Bob Zache says one of his favorite rewards of gardening is as simple as a tomato. Specifically, he says, “A fresh tomato that’s still warm, with a little salt on it….”
Gardening season is upon us. For those who are new to it, starting a garden can seem like a big undertaking. Yet, considering all the gardeners who live in Globe-Miami, an easy introduction to gardening could be as simple as collecting a few tips from one of these knowledgeable locals.
Take someone like Zache.
Zache is a familiar figure at the Globe-Miami farmers market—a tall, rangy man wearing a wide-brimmed felt hat. He often sells tall stalks of garlic and pine saplings in containers, along with a variety of vegetables.
Zache points around the area of his yard where he grows squash: “Pumpkins over there, spaghetti squash over there, and big sweet banana squash over there.” A few spaghetti squash from last year are still sitting under a bush. Zache says he’ll give them to his chickens.
Zache grows a wide range of vegetables, has a flock of about a dozen chickens, and keeps bees. One of his favorite things to grow is peanuts, which he says do very well in Miami’s climate. He harvests a wheelbarrow-full most every year. He says he grows almost all his own vegetables and only goes to the grocery store for citrus and a few other fruits and vegetables he can’t grow himself.
Zache points to the garden beds in his “winter garden,” where a friend recently planted seeds for chard, cabbage, and an assortment of other vegetables. (Zache couldn’t do the planting himself because he’s recovering from triple-bypass surgery, but he expects to be back working in the garden soon. He’s already returned to leading hikes in the Pinals and Anchas and plans to hike the Grand Canyon this spring.)
The winter garden is an area where Zache built walkways from slag, which capture the sun’s heat and keep the soil warm. In these beds he can plant early and garden until late in the season. In the center of the winter garden is a fire pit; next to it is a bench where he can sit and warm his toes.
Zache was born in Miami and has been a gardener since he was a young boy, helping his father with chores. His great-grandparents moved to Miami in 1911 and had a dairy farm in Miami Gardens, about a quarter mile from where he lives now. His grandfather gardened in plots that the mines made available, giving Miami Gardens its name.
Among the garden beds in Zache’s yard, there’s a fish pond surrounded by a stone patio. Mint growing at the edge of the pond scents the air, and small cattails wave in the afternoon breeze. Zache built the pond in 1996 as a gift for his mother on her 80th birthday. Instead of 80 candles on her cake, Zache’s sons stocked the pond with 80 goldfish. The descendants of those fish are still living in the pond.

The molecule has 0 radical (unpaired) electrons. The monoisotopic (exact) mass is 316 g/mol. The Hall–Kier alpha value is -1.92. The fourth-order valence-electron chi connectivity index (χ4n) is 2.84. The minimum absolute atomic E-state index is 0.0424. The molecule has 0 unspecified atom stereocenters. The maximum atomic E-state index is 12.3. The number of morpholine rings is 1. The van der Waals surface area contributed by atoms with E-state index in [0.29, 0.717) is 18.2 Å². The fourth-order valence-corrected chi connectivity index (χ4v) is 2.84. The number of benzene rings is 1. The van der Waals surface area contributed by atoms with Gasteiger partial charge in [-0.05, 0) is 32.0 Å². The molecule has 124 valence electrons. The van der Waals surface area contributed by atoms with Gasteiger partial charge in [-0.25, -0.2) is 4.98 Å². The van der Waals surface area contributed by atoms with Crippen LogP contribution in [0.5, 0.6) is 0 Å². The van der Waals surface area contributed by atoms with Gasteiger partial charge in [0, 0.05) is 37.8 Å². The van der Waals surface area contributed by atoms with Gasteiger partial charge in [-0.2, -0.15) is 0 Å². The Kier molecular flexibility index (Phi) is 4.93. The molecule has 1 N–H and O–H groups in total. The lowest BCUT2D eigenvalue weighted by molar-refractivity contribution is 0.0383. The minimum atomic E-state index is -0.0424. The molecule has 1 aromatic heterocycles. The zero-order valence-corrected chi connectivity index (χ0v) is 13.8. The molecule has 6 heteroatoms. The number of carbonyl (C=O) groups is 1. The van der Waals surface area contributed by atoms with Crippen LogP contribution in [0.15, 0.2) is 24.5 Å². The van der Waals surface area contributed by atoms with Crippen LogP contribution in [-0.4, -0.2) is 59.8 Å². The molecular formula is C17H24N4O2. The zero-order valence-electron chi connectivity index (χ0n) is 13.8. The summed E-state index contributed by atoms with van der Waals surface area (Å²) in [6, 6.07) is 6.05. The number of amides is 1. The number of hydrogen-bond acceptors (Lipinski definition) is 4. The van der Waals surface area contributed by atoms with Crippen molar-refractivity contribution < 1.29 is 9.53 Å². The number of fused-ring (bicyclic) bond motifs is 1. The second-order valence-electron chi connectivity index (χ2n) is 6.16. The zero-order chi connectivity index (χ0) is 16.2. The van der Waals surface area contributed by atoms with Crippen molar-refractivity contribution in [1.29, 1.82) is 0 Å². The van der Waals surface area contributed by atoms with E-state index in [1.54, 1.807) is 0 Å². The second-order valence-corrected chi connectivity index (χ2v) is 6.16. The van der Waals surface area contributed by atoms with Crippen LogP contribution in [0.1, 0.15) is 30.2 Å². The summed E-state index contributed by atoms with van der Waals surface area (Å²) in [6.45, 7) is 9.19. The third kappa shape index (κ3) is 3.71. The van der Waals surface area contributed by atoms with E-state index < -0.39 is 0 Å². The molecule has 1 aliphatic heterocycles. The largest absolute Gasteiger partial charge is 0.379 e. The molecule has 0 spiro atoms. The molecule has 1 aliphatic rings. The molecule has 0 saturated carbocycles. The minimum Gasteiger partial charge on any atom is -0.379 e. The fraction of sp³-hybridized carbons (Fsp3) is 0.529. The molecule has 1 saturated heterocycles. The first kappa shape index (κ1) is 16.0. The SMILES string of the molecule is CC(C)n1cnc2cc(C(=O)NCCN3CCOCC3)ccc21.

He points to an area at the back of the yard, where a swinging bench hangs from pine trees that Zache planted himself, decades ago. “It’s pretty to sit out here in the evening on the swing,” he says, “sip some red wine…”
When he lived in downtown Phoenix in the ‘70s—working as a proofreader and then a reporter for the Arizona Republic and Phoenix Gazette—he had a tiny garden in the only space available, a six-foot-long plot between his garage and a wall.
Zache says you can garden practically anywhere, and in the Cobre Valley’s climate, you can do it just about anytime, too. “This garlic I grow,” he says, “that stuff will grow anywhere and it grows year round.”
In 1977, Zache received a job offer at the Van Dyke mine, and he and his wife, Joanne, moved to Miami Gardens. He started gardening right away.
He points to a pine tree near the house. “That was our first Christmas tree,” he says. It’s sixty feet tall now.
Over the years he’s expanded the gardens, and even purchased two adjacent parcels so that he could turn them into garden space.
Zache fertilizes his plants with manure and doesn’t use insecticides. He says, ”I don’t like [insecticides] at all. It’s all lizards and other bugs eating these bugs.”
What you can grow depends on where your garden is located, Zache explains. “A friend of mine has lemon trees on Cedar Street right up above Broad,” he says. “He gets lemons every year. He’s on a wall that faces south, a little protected area.”